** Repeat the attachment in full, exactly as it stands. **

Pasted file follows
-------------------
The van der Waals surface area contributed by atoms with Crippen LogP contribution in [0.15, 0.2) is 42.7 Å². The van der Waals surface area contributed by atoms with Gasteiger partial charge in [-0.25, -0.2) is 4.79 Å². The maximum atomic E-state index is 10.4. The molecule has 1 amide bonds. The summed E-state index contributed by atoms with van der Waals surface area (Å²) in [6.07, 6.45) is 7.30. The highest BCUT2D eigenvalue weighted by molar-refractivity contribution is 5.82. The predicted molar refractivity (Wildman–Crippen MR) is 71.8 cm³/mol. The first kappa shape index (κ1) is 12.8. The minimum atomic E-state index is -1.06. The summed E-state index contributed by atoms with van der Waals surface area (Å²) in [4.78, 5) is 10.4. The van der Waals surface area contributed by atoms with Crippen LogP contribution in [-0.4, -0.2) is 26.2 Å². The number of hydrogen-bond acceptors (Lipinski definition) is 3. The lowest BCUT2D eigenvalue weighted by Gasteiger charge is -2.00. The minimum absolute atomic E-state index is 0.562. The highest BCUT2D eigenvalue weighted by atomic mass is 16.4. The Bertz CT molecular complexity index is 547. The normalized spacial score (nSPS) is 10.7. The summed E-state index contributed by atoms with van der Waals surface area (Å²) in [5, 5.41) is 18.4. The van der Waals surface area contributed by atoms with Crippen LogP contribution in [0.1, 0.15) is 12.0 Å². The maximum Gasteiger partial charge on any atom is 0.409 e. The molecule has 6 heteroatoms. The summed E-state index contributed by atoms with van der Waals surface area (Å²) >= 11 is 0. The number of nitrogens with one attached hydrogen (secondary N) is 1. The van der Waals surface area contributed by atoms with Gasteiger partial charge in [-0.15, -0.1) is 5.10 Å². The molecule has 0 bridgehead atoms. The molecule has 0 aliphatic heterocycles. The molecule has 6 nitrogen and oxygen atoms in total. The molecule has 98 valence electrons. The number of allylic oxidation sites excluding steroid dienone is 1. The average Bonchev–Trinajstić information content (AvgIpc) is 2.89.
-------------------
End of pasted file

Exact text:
The van der Waals surface area contributed by atoms with Crippen LogP contribution in [0.15, 0.2) is 42.7 Å². The van der Waals surface area contributed by atoms with Gasteiger partial charge in [-0.25, -0.2) is 4.79 Å². The maximum atomic E-state index is 10.4. The molecule has 1 amide bonds. The summed E-state index contributed by atoms with van der Waals surface area (Å²) in [6.07, 6.45) is 7.30. The highest BCUT2D eigenvalue weighted by molar-refractivity contribution is 5.82. The predicted molar refractivity (Wildman–Crippen MR) is 71.8 cm³/mol. The first kappa shape index (κ1) is 12.8. The minimum atomic E-state index is -1.06. The summed E-state index contributed by atoms with van der Waals surface area (Å²) in [4.78, 5) is 10.4. The van der Waals surface area contributed by atoms with Crippen LogP contribution in [-0.4, -0.2) is 26.2 Å². The number of hydrogen-bond acceptors (Lipinski definition) is 3. The lowest BCUT2D eigenvalue weighted by Gasteiger charge is -2.00. The minimum absolute atomic E-state index is 0.562. The highest BCUT2D eigenvalue weighted by atomic mass is 16.4. The Bertz CT molecular complexity index is 547. The normalized spacial score (nSPS) is 10.7. The summed E-state index contributed by atoms with van der Waals surface area (Å²) in [5, 5.41) is 18.4. The van der Waals surface area contributed by atoms with Crippen LogP contribution in [0.1, 0.15) is 12.0 Å². The maximum Gasteiger partial charge on any atom is 0.409 e. The molecule has 6 heteroatoms. The summed E-state index contributed by atoms with van der Waals surface area (Å²) >= 11 is 0. The number of nitrogens with one attached hydrogen (secondary N) is 1. The van der Waals surface area contributed by atoms with Gasteiger partial charge in [-0.15, -0.1) is 5.10 Å². The molecule has 0 bridgehead atoms. The molecule has 0 aliphatic heterocycles. The molecule has 6 nitrogen and oxygen atoms in total. The molecule has 98 valence electrons. The number of allylic oxidation sites excluding steroid dienone is 1. The average Bonchev–Trinajstić information content (AvgIpc) is 2.89.